32 32 Dr. Lakshmi Mohan Actionable Information … Information that becomes the basis for action Must be Timely “Satisficing” Accuracy is Enough Must Help in... Problem-Finding and Problem-Solving

33 33 Dr. Lakshmi Mohan Attributes of “ Actionable ” Information Timeliness –If it is late, managers will make decisions without it Complete and Accurate? How much? – Just good enough for decision-making What is absolutely needed in relation to What is at stake –Reason: $$$$$$ 100% Complete and Accurate takes time and is expensive –The key concept in information accuracy and completeness is “Satisficing.”

34 34 Dr. Lakshmi Mohan Timeliness vs. Accuracy Problem Precise Financial Data Has a Price: Time –Accruals, adjustment entries and allocations lengthen Monthly Closing Cycles –Is the Precision worth the Time Lag in the Data? “Just-In-Time” Monthly Closing –Timely Data with Satisficing Accuracy –Frees up time of financial staff for value-added analysis

35 35 Dr. Lakshmi Mohan The DURACELL EIS: How It Provides “Information ”  The CEO, Robert Kidder, manipulated a mouse attached to his workstation.  To compare the performance of work forces in the U.S. and overseas.  Computer displayed a crisp table in colors showing higher sales per employee in the U.S.  He asked the computer to drill down for more data to explain the difference.  At the end of the data-browsing session, the real problem was found:.... TOO MANY SALESPEOPLE IN GERMANY WERE WASTING TIME CALLING ON SMALL CUSTOMERS.

36 36 Dr. Lakshmi Mohan Customer Sales Data –Able to Segment Customers by Size … Small, Medium, Large Salespeople Data –Which Salesperson Calls on Which Customer Most Important: Time Spent With Each Customer –From the Salesperson’s Call Reports –BIG Problem: Fear of “Policing” … Is the Time Data Usable? –Data Feeders Must Benefit from Data! Micro-Level Data in the Duracell BI - To Trace Problems to Root Causes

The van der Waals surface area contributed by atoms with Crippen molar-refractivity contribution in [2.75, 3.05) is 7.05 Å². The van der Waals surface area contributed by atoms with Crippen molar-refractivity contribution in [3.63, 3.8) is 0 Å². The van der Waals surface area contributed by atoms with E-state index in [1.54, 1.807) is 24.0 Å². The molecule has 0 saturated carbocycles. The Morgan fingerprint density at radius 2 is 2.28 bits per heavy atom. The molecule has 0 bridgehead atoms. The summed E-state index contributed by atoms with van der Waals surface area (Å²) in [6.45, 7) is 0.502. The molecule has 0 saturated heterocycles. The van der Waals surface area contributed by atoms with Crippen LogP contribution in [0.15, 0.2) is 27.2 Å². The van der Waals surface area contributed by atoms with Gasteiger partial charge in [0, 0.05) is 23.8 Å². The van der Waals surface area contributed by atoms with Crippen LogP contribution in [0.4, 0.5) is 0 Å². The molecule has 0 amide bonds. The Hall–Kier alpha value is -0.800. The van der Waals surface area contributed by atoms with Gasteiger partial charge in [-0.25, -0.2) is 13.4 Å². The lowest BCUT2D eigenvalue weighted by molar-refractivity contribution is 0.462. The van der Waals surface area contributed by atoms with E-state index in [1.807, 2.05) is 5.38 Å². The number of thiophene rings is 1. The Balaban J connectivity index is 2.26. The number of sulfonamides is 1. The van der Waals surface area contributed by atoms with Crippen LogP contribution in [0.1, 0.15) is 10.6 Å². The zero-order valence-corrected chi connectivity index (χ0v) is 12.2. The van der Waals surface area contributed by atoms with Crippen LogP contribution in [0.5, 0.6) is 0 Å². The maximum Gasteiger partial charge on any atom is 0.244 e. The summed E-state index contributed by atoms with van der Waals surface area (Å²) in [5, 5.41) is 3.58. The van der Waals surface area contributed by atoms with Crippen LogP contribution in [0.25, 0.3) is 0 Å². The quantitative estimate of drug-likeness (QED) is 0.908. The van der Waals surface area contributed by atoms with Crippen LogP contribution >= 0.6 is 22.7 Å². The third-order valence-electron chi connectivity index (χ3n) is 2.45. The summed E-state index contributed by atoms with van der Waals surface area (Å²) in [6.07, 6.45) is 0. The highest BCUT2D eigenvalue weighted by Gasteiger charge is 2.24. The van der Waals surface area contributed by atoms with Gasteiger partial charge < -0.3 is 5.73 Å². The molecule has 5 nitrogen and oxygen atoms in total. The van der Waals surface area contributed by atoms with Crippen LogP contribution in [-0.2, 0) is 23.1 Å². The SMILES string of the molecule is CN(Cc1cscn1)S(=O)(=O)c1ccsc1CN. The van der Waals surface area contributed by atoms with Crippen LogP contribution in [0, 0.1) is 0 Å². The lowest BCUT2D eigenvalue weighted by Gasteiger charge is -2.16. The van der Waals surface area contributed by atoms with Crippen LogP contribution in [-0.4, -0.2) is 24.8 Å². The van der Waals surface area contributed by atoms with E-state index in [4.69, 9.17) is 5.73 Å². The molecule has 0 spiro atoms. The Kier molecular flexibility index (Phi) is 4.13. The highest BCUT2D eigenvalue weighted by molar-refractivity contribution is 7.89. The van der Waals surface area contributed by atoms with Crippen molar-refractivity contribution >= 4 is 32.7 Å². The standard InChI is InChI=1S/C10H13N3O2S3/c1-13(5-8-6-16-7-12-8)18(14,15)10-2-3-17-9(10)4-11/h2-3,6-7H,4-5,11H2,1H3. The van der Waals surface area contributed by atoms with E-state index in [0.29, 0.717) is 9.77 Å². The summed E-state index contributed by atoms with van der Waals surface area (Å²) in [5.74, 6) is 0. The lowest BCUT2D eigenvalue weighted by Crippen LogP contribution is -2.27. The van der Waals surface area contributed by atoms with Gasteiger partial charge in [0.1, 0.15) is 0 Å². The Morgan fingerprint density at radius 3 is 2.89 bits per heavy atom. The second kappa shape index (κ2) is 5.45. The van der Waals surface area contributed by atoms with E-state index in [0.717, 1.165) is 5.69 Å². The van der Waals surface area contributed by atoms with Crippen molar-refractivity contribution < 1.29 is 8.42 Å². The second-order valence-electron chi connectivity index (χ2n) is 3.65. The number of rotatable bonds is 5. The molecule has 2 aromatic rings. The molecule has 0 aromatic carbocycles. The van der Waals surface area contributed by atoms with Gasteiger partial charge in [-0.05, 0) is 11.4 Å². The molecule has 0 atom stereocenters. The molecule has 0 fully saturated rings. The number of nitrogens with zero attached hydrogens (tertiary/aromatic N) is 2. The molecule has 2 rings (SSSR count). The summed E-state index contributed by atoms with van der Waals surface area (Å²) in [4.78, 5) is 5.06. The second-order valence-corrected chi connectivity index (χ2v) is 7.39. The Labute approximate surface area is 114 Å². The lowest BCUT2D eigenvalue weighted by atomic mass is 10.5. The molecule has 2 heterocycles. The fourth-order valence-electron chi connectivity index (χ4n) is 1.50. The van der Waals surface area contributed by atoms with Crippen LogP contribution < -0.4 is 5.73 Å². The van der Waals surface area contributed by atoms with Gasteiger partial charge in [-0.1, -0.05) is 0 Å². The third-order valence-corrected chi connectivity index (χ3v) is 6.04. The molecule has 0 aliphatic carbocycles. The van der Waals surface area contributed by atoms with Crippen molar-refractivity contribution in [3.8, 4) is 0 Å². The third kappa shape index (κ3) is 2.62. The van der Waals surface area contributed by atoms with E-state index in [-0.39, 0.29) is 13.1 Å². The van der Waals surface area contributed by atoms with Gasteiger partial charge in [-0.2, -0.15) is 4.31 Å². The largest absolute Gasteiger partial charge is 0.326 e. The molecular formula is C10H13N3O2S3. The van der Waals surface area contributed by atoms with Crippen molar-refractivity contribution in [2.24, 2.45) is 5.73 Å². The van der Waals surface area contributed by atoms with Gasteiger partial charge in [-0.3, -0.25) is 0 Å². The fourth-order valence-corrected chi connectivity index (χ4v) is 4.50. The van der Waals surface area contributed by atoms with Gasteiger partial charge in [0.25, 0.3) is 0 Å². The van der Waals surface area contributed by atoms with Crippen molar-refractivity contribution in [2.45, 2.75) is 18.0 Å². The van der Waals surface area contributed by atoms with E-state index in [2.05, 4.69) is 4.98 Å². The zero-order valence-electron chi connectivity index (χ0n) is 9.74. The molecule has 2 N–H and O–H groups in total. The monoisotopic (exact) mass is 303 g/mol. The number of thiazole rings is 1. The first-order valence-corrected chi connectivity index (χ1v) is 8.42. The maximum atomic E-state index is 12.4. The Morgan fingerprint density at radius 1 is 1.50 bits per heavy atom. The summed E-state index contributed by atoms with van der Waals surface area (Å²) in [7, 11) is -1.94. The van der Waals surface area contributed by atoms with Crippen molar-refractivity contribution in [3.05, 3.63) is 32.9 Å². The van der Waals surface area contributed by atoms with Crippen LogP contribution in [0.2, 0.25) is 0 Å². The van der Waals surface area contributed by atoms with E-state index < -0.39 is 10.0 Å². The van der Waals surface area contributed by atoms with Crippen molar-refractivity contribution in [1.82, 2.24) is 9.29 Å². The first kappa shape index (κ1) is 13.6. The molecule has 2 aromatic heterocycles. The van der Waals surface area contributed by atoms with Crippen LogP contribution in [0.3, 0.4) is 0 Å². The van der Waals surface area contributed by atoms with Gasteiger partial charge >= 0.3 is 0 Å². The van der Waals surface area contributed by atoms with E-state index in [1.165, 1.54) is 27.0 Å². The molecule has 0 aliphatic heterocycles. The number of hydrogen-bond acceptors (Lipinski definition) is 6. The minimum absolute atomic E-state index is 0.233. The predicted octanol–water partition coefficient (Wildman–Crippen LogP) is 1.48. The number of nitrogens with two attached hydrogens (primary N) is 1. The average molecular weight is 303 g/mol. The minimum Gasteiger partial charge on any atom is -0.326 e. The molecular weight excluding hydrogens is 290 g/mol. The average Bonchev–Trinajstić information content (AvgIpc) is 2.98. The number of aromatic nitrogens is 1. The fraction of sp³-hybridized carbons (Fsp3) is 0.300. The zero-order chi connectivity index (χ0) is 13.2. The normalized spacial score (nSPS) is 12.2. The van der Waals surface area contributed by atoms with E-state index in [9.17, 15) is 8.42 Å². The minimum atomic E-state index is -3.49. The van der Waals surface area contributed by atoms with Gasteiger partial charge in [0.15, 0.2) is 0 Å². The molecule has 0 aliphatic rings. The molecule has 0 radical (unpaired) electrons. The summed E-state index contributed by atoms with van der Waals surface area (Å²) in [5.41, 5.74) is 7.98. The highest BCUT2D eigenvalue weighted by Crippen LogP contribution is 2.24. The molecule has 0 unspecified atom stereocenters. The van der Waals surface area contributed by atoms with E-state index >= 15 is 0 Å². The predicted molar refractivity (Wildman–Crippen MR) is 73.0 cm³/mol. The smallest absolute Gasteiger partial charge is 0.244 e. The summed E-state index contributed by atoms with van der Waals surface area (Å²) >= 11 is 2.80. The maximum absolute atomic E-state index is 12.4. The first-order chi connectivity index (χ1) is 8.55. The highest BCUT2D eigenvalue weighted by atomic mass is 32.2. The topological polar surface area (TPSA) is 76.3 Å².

37 37 Dr. Lakshmi Mohan Why Analytical Systems are a Different Breed Operational Systems will be used because they run the “bread-and-butter” business processes of the organization - they are mission-critical Analytical Systems depend on managers’ desire and ability to use them in their decision-making processes to manage the business Prerequisite: The management process must be driven by the information provided by the system. Only then will the Analytical system be used.

38 38 Dr. Lakshmi Mohan Payoff from the Analytical System Depends on the Management Process Easier to upgrade quality of the data than the management process for utilizing the high quality information. Improving the quality of data will be all costs and no benefits if the data is not used. Need to upgrade the management process to effectively use better quality data. If a magic fairy instantly gave you all the information...the company would ever need, do you think people would instantly know what to do with it and use it well. Peter Keen (1998)